Piedmont University Receives Grant to Digitize More than 100 Recordings of Social Activist Lillian E. Smith
With a newly secured grant from the Virginia-based Council on Library and Information Resources, Piedmont University’s Lillian E. Smith Center will digitize more than 100 recordings, most of which haven’t been heard in more than 70 years.
“We don’t know what we’re going to find, but we expect that whatever these recordings contain, they will provide a clearer picture of Lillian E. Smith, her work as director of Laurel Falls Camp for Girls, and the issues she was grappling with during a very formative time of her life,” said LES Center Director Dr. Matthew Teutsch.
Smith was a social activist, close friend of Martin Luther King Jr., and author of Strange Fruit, the best-selling novel about an interracial relationship that takes place in Georgia in the 1920s. She died in 1966.
Located in Clayton, Georgia, on more than 150 acres where Smith lived and worked, the LES Center is both an educational facility and a retreat for artists, writers, scientists, and others committed to continuing her work.
The LES Center is comprised of four structures once used by the Laurel Falls Camp, which Smith and her lifelong partner, Paula Snelling, operated from 1925 to 1948. Today, these buildings and the surrounding grounds are used for field trips, independent studies, and workshops, among other activities.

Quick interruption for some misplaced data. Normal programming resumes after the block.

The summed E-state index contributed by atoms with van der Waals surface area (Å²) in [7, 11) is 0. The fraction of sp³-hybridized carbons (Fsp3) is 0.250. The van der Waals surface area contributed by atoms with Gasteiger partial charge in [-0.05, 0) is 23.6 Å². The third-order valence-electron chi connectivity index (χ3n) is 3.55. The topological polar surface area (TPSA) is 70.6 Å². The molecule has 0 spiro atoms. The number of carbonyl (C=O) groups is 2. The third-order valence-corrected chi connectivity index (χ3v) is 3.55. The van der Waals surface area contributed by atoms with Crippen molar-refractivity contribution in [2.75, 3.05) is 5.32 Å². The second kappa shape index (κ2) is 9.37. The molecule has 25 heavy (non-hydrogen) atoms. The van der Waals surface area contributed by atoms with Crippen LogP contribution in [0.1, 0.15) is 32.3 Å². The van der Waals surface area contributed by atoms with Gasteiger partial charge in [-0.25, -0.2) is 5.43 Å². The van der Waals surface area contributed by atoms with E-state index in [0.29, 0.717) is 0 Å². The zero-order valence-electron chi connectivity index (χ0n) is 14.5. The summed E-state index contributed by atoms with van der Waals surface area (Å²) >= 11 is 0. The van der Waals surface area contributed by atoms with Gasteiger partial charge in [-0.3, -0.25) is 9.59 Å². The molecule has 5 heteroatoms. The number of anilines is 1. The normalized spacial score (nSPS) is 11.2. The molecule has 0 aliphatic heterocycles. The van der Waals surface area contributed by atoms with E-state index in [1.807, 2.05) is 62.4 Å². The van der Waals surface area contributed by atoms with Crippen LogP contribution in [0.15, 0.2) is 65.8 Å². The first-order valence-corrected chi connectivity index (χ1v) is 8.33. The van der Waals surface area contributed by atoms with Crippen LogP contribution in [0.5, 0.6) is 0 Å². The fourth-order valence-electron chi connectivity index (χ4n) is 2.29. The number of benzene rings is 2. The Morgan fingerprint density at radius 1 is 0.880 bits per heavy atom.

Several years ago, boxes of long-unheard recordings were found in a closet at the LES Center. With the CLIR grant — worth $26,278 — Piedmont will work with Preserve South (Buford, Georgia), the Northeast Document Conservation Center (Andover, Massachusetts), and Audio Transcription Center (Boston, Massachusetts) to digitize the recordings.
While the contents of the recordings are unknown, Teutsch has reason to believe they’ll be valuable for better understanding Smith, the inspiration and impact of her books, and more. Piedmont University recently digitized two records that were labeled as Drums and 1940, plays that Smith wrote in collaboration with campers and counselors Laurel Falls Camp.
“Drums was a play that girls at the camp wrote and performed in the late 1930s, early 1940s. It’s about the first 300 years or so of African American life in America. The other is a pilot script of a play about World War II before America got involved. Many of the counselors thought is was very unpatriotic, but after hearing it, they saw why it was important,” Teutsch said.
“We heard not just the plays, but personal conversations between Lillian, Paula, and campers. These were very formative years for Lillian, and any glimpse into this time helps fill in our understanding of her and her work.”
The records will take about a year to digitize. They will be made available to anyone interested in learning more about Smith.
For more information about the grant, read the CLIR press release here:
For more information about Piedmont’s LES Center, visit piedmont.edu/les.